Iterative Design Process: A Guide & The Role of Deep Learning
A dream has come true: empowering all design engineers with a suitable user interface and making engineering simulation accessible during product design iterations.
Before going into the details of this powerful enabler, we will review the design iteration methodology step by step, starting with an initial product version and requirements and leading to a final design. We will then introduce deep learning; the solution that accelerates the design process without the hassles of parametrizing a design or the extra cost of hardware resources.
Deep learning can recycle company engineering data, even with a depth of decades, to produce real-time solutions for product designers or architects without requiring formal training in simulation.
A user-friendly interface helps CAD designers easily access and interact with deep learning models without requiring specialized technical knowledge. This can include simple controls for adjusting settings, visual representations of the model's output, and real-time feedback on the model's performance. The deep learning method can manage incremental changes and support research methods, but the ideal development is an iterative design process driven by humans or algorithms.
Deep learning can assist CAD designers in several ways during design iterations. Delivering detailed 3D engineering predictions can suggest modifications to existing designs based on the designer's references (KPIs). It can even be pushed up to the point of being in charge of iterative tasks in design optimization.
Neural Concept Shape (NCS) is a deep learning solution from a multidisciplinary effort in interaction design that combines design elements, business knowledge work organization, computer science, computer vision, AI and hard mathematics to create easy products and services to use and understand. Interaction design is a software interface design originated by user feedback rather than apriori plans by the provider, and the beauty of deep learning is that the interface is subject to continual improvement.
The Non-Iterative VS Iterative Process - The Risk of Having No Feedback
A non-iterative process can be represented as follows:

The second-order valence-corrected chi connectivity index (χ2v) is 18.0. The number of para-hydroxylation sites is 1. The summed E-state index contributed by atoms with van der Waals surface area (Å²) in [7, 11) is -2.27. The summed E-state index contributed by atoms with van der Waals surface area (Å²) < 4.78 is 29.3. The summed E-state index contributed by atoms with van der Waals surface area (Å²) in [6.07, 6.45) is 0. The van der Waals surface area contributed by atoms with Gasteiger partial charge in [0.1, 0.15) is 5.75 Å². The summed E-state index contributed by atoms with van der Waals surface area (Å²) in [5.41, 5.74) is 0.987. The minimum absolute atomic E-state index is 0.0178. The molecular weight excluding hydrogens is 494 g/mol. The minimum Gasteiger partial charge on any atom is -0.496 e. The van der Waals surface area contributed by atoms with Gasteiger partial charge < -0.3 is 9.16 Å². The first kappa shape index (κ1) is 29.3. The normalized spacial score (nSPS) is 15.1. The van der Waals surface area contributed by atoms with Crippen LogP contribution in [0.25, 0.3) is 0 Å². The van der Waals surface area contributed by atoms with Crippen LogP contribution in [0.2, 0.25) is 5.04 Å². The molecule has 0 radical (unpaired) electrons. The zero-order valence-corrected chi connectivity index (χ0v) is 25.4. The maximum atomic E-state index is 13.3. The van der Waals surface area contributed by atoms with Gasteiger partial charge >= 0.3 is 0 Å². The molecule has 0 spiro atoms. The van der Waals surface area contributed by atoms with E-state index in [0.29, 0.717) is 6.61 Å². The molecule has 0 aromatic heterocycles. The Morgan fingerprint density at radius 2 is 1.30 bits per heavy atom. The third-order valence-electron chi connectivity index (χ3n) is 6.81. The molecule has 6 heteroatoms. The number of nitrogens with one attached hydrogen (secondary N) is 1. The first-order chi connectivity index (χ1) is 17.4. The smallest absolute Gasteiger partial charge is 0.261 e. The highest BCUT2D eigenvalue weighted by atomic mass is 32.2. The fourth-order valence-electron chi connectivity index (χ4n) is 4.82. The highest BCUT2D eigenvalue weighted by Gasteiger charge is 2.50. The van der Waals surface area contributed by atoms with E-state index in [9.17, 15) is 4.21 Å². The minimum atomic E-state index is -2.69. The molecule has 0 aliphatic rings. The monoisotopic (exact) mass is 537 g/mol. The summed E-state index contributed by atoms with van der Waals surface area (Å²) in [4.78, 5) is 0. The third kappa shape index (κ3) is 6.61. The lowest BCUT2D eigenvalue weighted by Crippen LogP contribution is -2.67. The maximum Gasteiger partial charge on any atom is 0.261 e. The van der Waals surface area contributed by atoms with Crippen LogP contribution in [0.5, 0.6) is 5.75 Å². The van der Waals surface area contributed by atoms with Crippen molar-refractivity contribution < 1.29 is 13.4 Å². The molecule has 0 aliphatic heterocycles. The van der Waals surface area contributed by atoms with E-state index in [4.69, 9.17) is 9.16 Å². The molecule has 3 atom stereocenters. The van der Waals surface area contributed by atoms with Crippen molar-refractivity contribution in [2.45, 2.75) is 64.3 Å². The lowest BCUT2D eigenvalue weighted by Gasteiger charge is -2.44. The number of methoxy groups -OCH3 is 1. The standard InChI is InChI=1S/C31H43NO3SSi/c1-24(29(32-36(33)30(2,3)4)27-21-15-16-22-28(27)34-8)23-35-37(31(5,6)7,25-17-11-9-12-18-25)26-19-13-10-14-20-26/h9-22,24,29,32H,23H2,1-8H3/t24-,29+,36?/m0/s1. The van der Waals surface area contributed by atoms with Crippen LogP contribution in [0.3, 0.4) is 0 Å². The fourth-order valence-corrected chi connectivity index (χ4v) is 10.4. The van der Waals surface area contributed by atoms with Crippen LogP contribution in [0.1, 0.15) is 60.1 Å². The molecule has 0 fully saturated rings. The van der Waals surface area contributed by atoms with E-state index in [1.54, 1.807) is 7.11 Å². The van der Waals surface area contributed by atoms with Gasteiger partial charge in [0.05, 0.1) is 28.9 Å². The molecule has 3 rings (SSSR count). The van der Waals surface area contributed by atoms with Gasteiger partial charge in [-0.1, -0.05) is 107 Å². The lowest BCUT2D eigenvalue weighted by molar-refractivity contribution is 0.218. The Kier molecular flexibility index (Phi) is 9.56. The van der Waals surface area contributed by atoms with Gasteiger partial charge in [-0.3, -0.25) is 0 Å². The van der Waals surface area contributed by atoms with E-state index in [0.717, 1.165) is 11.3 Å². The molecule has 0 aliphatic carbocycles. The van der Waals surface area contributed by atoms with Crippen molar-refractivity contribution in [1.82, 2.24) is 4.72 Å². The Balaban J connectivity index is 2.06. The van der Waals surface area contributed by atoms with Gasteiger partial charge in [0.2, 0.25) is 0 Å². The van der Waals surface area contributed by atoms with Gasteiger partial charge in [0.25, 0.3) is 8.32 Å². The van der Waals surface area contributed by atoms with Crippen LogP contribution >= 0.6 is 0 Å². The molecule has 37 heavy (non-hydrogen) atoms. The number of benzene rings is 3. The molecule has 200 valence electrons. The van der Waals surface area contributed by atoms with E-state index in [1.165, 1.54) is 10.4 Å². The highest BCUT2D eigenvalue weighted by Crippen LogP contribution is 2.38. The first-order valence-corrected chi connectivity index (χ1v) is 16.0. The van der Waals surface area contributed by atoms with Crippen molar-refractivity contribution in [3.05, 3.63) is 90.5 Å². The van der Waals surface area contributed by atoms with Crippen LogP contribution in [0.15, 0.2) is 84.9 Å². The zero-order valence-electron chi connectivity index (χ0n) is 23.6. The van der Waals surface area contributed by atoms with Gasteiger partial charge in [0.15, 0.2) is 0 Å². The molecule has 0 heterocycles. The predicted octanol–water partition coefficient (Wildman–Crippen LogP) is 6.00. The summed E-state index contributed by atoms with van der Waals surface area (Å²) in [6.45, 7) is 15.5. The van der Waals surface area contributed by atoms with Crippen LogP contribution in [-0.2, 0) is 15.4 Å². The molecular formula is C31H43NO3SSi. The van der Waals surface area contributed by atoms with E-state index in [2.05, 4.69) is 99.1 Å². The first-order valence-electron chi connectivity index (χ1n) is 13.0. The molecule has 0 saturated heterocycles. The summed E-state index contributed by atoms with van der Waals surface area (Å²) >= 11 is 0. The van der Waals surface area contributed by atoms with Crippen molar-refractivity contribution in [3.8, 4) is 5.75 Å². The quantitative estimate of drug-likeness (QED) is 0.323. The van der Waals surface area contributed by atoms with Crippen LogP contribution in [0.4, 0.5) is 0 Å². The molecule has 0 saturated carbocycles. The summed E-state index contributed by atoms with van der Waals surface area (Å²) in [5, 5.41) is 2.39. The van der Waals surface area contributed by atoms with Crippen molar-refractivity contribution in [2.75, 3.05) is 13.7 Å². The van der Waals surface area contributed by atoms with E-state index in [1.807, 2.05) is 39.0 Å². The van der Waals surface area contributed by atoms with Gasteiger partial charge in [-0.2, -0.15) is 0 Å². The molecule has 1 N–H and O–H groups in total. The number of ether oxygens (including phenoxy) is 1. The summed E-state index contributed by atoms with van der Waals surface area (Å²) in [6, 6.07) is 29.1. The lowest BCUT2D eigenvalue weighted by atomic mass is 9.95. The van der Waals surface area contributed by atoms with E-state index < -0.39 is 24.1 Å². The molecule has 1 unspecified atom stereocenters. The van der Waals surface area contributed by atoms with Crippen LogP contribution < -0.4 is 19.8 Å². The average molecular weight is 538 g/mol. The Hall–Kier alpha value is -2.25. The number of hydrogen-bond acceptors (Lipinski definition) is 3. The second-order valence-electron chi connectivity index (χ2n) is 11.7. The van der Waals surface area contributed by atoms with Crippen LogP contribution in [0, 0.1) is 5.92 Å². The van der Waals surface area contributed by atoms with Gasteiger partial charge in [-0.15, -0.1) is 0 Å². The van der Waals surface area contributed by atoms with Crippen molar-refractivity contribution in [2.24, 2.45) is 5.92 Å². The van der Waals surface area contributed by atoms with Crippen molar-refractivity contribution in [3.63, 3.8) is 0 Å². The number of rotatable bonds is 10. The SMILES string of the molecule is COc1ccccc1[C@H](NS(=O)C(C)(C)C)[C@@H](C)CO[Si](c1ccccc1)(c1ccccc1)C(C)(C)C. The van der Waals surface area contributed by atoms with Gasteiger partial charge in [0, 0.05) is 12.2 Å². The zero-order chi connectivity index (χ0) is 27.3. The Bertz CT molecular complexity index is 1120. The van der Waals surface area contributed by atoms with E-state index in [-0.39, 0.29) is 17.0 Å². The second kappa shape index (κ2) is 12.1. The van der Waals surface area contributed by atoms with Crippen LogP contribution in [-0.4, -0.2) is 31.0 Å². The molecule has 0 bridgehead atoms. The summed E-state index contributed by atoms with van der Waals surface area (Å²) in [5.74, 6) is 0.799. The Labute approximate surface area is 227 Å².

Design → Final product
Therefore, the non-iterative process entails a very high risk because it involves a single linear flow with no testing or feedback.
The iterative approach is where design is improved through multiple cycles of testing and feedback, representable in this way:
Design → Test → Feedback → Refine → Design → Test → Feedback → Refine... → Final Product
The importance of feedback mechanisms in regulating biological and artificial systems is crucial. They could not survive or evolve without feedback.
As a first example of an artificial feedback system, let's think about how James Watt contributed with his flyball to the field of steam engines. His innovations (see figure below) helped to pave the way for the Industrial Revolution. The principles and feedback control systems he developed in the steam engines can be seen as an early form of cybernetics since they involve using one or more feedback loops to regulate the performance of a machine. As in an iterative process, feedback regulates the design performance. Looping back from one stage or iteration to reproduce the same operations, i.e. proceeding to the next iteration (design iteration) in a continual cycle to approach a desired situation, is the essence of the iterative process.
What Is the Traditional Iterative Design Approach?
The iterative design process means creating a product or service by repeating a series of steps multiple times to refine and improve the outcome.
What are the steps in the iterative approach in the development lifecycle? How is it different from an incremental development?
We have identified at least five steps of the iterative approach in the previous paragraph. Now, let's describe each step.
N.B. The iterative process is not carved in stone to be linear, and it will be possible to go back to any step at any point in the iterative process if necessary.
The assumption below is that you aim to create a product that meets the needs of users and stakeholders (considering national government or international regulations such as emission limits, etc.).
Iterative Process Step 1 - Research and Define the Problem
Understand the needs of all users and stakeholders (including final customers, legislative constraints and expectations), and define the problem that needs to be solved.
Iterative Process Step 2 - Conceptualize and Ideate
Generate ideas and concepts for a potential solution, gathering new ideas.
Iterative Process Step 3 - Prototype
Create a representation of the designed solution, either physical (prototype+physical testing), or the Digital Twin analogue (CAD+CAE). Prototypes can be obtained with rapid prototyping methodologies such as 3D printing.
Iterative Process Step 4 - Test and Evaluate
Test the prototype (in a laboratory, on a computer system) with dedicated users and gather feedback from the results.
Iterative Process Step 5 - Refine
Use the feedback to make adjustments and improve the prototype for a revised solution.
The framework of the Iterative Process - Repeat!
Repeat the iterative process from a design iteration step to the next iteration step until a satisfactory solution is reached. This is the framework of the whole iterative process, providing closure of the iterative cycle in what would otherwise be an open loop.
One may wonder, is an iterative design process a trial and error? The iterative model can involve trial and error, experimenting with different solutions, testing them, and then refining and improving them based on feedback and results from previous iterations.
However, it is not limited to trial and error; it also heavily relies on a systematic and structured approach where the iterative process is broken down into smaller stages or iterations to improve the solution continually.
Advantages of the Iterative Design Process